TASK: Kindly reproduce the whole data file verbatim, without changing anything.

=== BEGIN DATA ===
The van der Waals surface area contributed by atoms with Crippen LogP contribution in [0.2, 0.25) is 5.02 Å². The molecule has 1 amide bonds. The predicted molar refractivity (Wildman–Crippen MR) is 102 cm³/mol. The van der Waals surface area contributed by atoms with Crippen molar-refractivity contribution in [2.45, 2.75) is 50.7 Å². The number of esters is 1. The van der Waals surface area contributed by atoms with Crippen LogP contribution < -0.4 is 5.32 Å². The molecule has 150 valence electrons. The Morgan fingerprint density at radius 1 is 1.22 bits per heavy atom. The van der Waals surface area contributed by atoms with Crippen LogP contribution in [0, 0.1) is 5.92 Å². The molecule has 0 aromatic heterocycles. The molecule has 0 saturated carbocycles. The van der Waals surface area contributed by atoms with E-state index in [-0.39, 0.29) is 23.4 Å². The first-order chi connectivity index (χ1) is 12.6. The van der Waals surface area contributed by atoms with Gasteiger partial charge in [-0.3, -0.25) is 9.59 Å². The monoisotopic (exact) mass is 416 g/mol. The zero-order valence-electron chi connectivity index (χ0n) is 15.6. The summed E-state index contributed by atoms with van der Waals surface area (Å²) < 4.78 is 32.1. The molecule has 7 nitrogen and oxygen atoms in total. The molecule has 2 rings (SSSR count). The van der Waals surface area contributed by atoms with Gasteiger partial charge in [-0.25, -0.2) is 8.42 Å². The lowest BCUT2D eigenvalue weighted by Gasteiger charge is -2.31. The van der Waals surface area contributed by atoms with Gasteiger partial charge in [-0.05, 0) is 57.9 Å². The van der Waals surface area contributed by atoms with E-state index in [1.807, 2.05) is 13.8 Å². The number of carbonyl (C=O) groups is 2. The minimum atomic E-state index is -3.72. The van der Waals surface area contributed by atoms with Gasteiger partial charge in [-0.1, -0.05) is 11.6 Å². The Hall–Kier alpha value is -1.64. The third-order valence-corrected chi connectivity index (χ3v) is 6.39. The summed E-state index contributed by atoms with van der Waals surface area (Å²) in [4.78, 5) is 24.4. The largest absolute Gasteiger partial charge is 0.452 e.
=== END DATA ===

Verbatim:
The van der Waals surface area contributed by atoms with Crippen LogP contribution in [0.2, 0.25) is 5.02 Å². The molecule has 1 amide bonds. The predicted molar refractivity (Wildman–Crippen MR) is 102 cm³/mol. The van der Waals surface area contributed by atoms with Crippen molar-refractivity contribution in [2.45, 2.75) is 50.7 Å². The number of esters is 1. The van der Waals surface area contributed by atoms with Crippen LogP contribution < -0.4 is 5.32 Å². The molecule has 150 valence electrons. The Morgan fingerprint density at radius 1 is 1.22 bits per heavy atom. The van der Waals surface area contributed by atoms with Crippen LogP contribution in [0, 0.1) is 5.92 Å². The molecule has 0 aromatic heterocycles. The molecule has 0 saturated carbocycles. The van der Waals surface area contributed by atoms with E-state index in [-0.39, 0.29) is 23.4 Å². The first-order chi connectivity index (χ1) is 12.6. The van der Waals surface area contributed by atoms with Gasteiger partial charge in [-0.3, -0.25) is 9.59 Å². The monoisotopic (exact) mass is 416 g/mol. The zero-order valence-electron chi connectivity index (χ0n) is 15.6. The summed E-state index contributed by atoms with van der Waals surface area (Å²) < 4.78 is 32.1. The molecule has 7 nitrogen and oxygen atoms in total. The molecule has 2 rings (SSSR count). The van der Waals surface area contributed by atoms with Gasteiger partial charge in [-0.25, -0.2) is 8.42 Å². The lowest BCUT2D eigenvalue weighted by Gasteiger charge is -2.31. The van der Waals surface area contributed by atoms with Gasteiger partial charge in [-0.05, 0) is 57.9 Å². The van der Waals surface area contributed by atoms with E-state index in [1.807, 2.05) is 13.8 Å². The number of carbonyl (C=O) groups is 2. The minimum atomic E-state index is -3.72. The van der Waals surface area contributed by atoms with Gasteiger partial charge in [-0.1, -0.05) is 11.6 Å². The Hall–Kier alpha value is -1.64. The third-order valence-corrected chi connectivity index (χ3v) is 6.39. The summed E-state index contributed by atoms with van der Waals surface area (Å²) in [4.78, 5) is 24.4. The largest absolute Gasteiger partial charge is 0.452 e.